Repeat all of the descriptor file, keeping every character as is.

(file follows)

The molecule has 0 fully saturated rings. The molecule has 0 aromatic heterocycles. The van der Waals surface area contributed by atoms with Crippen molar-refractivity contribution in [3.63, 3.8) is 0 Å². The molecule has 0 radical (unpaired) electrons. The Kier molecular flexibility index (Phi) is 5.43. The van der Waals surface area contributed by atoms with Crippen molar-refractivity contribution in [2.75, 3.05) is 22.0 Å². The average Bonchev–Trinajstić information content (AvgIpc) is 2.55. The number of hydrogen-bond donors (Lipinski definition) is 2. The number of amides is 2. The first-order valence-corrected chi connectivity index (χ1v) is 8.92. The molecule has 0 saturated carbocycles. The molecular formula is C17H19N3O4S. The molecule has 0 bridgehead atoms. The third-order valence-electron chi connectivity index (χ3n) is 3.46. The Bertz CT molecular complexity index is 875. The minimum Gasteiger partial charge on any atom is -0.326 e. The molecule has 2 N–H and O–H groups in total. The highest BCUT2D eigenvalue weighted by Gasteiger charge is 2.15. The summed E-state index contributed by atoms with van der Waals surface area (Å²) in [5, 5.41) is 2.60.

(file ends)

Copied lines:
The molecule has 0 fully saturated rings. The molecule has 0 aromatic heterocycles. The van der Waals surface area contributed by atoms with Crippen molar-refractivity contribution in [3.63, 3.8) is 0 Å². The molecule has 0 radical (unpaired) electrons. The Kier molecular flexibility index (Phi) is 5.43. The van der Waals surface area contributed by atoms with Crippen molar-refractivity contribution in [2.75, 3.05) is 22.0 Å². The average Bonchev–Trinajstić information content (AvgIpc) is 2.55. The number of hydrogen-bond donors (Lipinski definition) is 2. The number of amides is 2. The first-order valence-corrected chi connectivity index (χ1v) is 8.92. The molecule has 0 saturated carbocycles. The molecular formula is C17H19N3O4S. The molecule has 0 bridgehead atoms. The third-order valence-electron chi connectivity index (χ3n) is 3.46. The Bertz CT molecular complexity index is 875. The minimum Gasteiger partial charge on any atom is -0.326 e. The molecule has 2 N–H and O–H groups in total. The highest BCUT2D eigenvalue weighted by Gasteiger charge is 2.15. The summed E-state index contributed by atoms with van der Waals surface area (Å²) in [5, 5.41) is 2.60.